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The Least We Can Do #2

Comicscore Index
Mixed or average ratings

Based on 4 critic ratings.

The Eclipse Rebels have mastered the art of fighting with the powerful Medium Stones, using them to free people from oppression.

Newcomer Uriel must start at zero, getting her ass kicked in the training arena until she learns how to make her golden stone, the Justice Light, work.

Publication Date
Kindle Edition
Print Lenght
32 pages
Amazon ASIN

Cover Artist
Variant Cover Artist

4 Critic Ratings & Reviews from:
  • 80

    Lotusland Comics

    ‘The Least We Can Do’ continues to explore Uriel’s hero journey with some harsh lessons. Even though the rebels are more than ready to fight, the series does seem to question the attitude toward the inevitability of violence to solve the conflict against the Eden Army. Nonetheless, it’s a fun series with many layers to it and that makes it all the more thought-provoking and interesting.

  • 78

    Multiversity Comics

    This second bite of the apple by Iolanda Zanfardino still gives the reader plenty to chew on, but it doesn’t provide as many answers as they’d hoped. This issue feels like the training montage of a movie or tv show where the protagonist isn’t doing as well as they’d hoped. Uriel gets beaten down by the Eclipse Rebels to test whether she is worthy or not of not only the stone she possesses and if she can help them out at all. Zanfardino does give Uriel a Captain America “I can do this all day” mentality with her stone healing her while she is in battle training that provides the rebels, and the reader, some respect for the main character. Still, there’s not much else built on in this issue. Uriel has to be spoon-fed the answers that she will have to change her way of attacking the enemy by actually having to use force.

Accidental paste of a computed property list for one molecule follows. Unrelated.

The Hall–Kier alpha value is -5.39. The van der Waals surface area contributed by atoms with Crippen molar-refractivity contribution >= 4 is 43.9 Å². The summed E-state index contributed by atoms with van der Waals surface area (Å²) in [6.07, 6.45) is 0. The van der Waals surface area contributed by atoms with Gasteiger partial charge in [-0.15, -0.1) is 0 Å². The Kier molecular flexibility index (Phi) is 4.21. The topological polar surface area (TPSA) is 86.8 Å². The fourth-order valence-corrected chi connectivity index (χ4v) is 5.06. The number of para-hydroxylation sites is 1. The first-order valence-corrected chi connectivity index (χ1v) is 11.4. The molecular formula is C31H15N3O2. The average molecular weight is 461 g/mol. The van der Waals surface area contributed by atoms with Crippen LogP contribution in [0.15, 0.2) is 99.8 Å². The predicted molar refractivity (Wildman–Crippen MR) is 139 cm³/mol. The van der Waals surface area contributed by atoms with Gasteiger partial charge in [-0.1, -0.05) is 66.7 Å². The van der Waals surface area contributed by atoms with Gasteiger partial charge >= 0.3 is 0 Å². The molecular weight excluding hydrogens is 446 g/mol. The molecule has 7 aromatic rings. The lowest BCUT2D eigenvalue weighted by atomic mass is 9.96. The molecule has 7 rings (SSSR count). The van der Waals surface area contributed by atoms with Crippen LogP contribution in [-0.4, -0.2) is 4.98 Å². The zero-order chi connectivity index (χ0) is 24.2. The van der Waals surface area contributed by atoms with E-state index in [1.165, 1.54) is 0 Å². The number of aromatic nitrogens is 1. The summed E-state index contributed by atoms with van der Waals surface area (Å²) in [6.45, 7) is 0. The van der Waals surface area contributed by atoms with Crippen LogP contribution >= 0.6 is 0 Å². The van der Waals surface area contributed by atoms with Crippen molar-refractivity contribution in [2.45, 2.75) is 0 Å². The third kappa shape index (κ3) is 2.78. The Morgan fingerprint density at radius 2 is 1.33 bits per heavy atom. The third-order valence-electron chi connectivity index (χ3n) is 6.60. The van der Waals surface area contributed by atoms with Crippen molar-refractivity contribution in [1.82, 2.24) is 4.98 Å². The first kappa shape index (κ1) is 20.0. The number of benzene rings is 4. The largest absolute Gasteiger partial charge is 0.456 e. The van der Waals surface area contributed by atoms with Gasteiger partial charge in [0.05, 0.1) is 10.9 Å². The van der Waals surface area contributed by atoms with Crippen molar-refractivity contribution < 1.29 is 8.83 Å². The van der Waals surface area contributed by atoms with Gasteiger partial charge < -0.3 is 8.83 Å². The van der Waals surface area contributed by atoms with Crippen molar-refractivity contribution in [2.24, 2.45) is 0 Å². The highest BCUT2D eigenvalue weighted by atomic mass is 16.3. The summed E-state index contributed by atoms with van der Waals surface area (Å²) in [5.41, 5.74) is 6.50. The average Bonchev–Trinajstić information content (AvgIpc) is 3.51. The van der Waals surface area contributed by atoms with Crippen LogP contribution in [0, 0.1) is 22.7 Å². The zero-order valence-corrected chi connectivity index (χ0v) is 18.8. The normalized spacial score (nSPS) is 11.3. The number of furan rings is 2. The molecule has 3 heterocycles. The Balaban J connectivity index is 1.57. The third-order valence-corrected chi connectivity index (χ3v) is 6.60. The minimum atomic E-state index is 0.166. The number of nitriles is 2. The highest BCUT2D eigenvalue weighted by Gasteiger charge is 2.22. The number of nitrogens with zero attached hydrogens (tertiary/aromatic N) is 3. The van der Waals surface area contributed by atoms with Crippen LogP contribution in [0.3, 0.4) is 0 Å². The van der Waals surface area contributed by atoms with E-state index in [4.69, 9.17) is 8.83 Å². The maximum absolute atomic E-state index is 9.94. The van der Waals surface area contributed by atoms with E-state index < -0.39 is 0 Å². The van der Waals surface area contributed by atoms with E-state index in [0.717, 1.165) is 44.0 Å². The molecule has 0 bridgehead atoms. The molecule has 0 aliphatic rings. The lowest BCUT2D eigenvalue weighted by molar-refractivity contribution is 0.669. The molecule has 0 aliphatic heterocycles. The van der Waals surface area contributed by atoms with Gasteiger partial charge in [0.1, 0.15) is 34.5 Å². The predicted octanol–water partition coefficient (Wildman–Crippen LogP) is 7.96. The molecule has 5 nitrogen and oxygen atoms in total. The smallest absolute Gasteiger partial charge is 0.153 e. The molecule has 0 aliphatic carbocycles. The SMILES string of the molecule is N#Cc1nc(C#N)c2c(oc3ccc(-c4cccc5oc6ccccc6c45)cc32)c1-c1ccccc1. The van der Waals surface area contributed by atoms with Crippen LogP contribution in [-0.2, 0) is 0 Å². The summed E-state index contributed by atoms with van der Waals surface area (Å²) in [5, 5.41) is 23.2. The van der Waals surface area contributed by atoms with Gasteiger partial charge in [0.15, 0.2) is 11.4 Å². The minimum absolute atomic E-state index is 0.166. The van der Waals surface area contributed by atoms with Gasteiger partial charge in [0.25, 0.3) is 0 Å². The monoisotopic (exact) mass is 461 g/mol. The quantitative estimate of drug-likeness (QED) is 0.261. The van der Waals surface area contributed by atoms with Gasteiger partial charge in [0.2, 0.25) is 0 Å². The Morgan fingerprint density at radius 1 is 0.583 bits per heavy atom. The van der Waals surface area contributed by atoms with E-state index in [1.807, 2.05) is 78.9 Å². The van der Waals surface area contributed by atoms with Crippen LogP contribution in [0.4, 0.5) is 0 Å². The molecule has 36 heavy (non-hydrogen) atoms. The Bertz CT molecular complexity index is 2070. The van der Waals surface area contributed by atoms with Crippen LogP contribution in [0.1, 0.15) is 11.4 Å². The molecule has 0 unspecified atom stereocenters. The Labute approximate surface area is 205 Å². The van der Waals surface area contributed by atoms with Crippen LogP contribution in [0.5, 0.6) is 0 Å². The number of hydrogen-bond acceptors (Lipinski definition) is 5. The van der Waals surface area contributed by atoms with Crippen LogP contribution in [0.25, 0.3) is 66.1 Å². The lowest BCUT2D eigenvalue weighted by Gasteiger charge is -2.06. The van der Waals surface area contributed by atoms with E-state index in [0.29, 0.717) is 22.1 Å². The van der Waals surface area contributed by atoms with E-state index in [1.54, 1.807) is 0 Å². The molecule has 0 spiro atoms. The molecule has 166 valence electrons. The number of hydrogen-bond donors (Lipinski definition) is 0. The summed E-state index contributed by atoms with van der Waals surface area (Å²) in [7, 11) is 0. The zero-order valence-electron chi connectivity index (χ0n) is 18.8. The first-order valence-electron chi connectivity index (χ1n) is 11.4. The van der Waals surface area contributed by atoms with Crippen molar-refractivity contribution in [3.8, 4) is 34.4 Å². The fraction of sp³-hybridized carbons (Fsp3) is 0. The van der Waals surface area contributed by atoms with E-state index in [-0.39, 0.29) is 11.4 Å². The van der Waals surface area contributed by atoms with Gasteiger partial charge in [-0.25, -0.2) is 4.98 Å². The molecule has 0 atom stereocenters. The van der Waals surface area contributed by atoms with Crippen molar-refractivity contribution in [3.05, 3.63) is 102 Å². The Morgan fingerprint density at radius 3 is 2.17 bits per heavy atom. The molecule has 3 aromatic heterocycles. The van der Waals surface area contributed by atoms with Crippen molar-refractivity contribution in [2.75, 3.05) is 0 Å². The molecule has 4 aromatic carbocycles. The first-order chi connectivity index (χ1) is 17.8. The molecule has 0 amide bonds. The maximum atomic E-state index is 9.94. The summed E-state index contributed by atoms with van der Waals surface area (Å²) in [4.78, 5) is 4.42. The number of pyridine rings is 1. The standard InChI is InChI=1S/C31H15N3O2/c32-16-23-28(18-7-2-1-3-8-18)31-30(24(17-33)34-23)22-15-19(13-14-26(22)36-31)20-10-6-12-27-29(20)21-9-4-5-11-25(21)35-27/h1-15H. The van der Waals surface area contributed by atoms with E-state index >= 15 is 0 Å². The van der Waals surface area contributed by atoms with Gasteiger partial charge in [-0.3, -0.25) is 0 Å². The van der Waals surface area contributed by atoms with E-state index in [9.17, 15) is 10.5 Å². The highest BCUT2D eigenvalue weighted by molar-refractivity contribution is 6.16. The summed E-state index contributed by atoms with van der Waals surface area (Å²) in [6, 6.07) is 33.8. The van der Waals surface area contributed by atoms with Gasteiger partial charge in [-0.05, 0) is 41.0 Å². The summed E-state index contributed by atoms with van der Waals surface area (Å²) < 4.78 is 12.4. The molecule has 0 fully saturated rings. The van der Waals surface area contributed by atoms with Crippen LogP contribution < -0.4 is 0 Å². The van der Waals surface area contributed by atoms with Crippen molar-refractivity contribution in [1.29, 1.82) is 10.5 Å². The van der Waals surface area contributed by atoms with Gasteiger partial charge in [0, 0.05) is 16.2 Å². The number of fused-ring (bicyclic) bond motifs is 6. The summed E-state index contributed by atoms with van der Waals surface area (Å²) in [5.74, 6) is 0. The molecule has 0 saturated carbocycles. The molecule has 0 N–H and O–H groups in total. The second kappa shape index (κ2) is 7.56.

There’s a bit more exposition explained throughout the issue for a couple of the characters and even an explanation of the composition of teams based on the stones, but both are sped through and leave the reader wanting more. For a fantasy world, we’re still only provided a brief explanation of the war and the people involved other than “good guys” versus “bad guys,” and it is starting to feel strained for a second issue.

    The artwork by Elisa Romboli is filled with clear, concise linework that’s also very bright and dynamic that fits well with all of the action that this issue contains. There are a couple of scenes of fight training with Uriel, primarily one-sided, where she is being chased or flipped, whereas, in other comics, it can feel overwhelming and frantic, but Romboli makes it feel much more focused. Romboli also makes it easy to distinguish between flashes of memories with different coloring that may be looked at as a small obvious detail. Still, again it can be overlooked and confusing.

    This issue may have a good amount of action; it lacks answers for the overall arc of the storyline to cause more questions for the reader.

  • 71

    Graphic Policy

    The second issue of The Least We Can Do slows down and focuses on Uriel’s training to fight against the Eden Army. Predictably, it doesn’t go too well, and artist Elisa Romboli uses dynamic paneling to show Uriel get her ass kicked over and over again as she struggles to use her Medium in combat. And speaking of Mediums, Iolanda Zanfardino and Romboli provide a lot more information about the different kinds, and how it’s difficult to use one if it was stolen, not found. The Least We Can Do #2 is kind of heavy on telling/exposition, but I feel like I have a little better grasp on this world after reading.

  • 60

    The Least We Can Do continues Uriel’s quest to activate her Medium and join the Rebels looking to overthrow Eden’s rule. However, she struggles to activate her powers, which makes her seem more like an interloper or a hobbyist rather than someone truly dedicated to the cause. It’s an interesting dichotomy, one that the comic struggles at times to convey. The comic still feels too busy at times and the lettering is a mess, but I’m at least intrigued to see how the comic moves forward.

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